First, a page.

So, thanks to friend Jeff (hi Jeff) I learned about the just-published new novel JEEVES AND THE KING OF CLUBS (nov 2018) by Ben Schott. This may best be described as Wooster and Jeeves without Wodehouse. That is, it has the characters, setting, idiom, plot-elements, and so forth in common with Wodehouse's stories, used by permission of the Wodehouse estate. But it's not by Wodehouse himself.
This makes it one among many such books: I've read a Nero Wolf novel not by Rex Stout, a Perry Mason story not by Earl Stanley Gardner, several Lord Peter Wimsey books not by Dorothy L. Sayer, and any number of of Sherlock Holmes stories not by Doyle. The assumption in all these seems to be that it's the characters (along with some touches of setting) and not the author that make the story. But the experience of reading one of these posthumous continuation series suggests otherwise. I think I read such books out of a hope that, even though the author is gone his or her series might continue. We'll get more, even when we know there's no more 'more'. To borrow one of Tolkien's metaphors, you can assemble the familiar ingredients, but in the hands of any other cook try as you may it's a different soup.
As for JEEVES AND THE KING OF CLUBS, it's enjoyable enough but distinct enough from the originals to be obviously so by design. That is, Schott knows he can't replicate Wodehouse so he doesn't try; he uses the same ingredients to cook up a dish of his own. The essence of the plot postulates that the Junior Ganymede club is secretly a branch of the British Foreign Service and that through it Bertie is being recruited to keep an eye on British fascist Sir Roderick Spode, whose foreign contacts make him a potential genuine menace. Wodehouse wd have turned this into a light frothy farce, the fictional equivalent of a perfect screwball comedy; Schoot plays it straight except for a few carefully staged scenes. More importantly, his Wooster is neither dim nor gullible: he emerges as an intelligent actor within the larger plot, able to interact with others as a rational fellow human beings, as when he winds up minding a lingerie shop with great aplomb for what cd have been a fraught half-hour or when he chats with a mermaid* backstage at a theatre.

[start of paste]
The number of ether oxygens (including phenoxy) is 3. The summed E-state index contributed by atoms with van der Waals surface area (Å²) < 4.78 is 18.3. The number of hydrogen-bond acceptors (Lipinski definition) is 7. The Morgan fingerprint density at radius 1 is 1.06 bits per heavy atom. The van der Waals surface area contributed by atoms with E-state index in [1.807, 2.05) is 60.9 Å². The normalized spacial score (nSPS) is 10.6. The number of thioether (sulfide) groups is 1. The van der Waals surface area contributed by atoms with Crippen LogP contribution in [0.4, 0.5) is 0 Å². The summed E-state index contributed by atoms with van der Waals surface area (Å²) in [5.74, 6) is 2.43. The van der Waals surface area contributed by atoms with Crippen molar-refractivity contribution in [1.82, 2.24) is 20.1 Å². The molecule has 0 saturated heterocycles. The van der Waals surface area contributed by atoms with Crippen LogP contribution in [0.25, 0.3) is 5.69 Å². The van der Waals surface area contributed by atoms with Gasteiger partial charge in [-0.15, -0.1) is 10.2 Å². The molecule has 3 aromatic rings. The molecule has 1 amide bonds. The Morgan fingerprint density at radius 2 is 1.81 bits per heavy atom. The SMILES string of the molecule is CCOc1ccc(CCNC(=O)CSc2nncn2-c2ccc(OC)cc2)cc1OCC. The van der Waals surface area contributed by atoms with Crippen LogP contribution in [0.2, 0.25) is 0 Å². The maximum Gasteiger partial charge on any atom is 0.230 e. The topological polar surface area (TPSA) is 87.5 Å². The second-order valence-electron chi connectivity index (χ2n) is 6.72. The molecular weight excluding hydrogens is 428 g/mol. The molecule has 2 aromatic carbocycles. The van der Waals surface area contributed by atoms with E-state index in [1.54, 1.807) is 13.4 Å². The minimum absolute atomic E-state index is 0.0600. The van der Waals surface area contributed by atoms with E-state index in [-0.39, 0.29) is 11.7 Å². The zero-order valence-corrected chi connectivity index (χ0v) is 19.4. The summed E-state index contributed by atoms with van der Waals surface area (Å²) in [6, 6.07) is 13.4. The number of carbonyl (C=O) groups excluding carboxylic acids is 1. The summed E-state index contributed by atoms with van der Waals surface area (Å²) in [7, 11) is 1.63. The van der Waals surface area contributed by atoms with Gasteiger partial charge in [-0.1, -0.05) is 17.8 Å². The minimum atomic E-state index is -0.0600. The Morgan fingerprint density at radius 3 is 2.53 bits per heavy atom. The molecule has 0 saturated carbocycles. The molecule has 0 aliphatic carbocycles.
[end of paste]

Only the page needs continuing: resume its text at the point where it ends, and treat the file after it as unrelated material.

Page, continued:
In short, an enjoyable read, but it's not Wodehouse.
But then, nobody else is.
*that is, an actress in a mermaid suit
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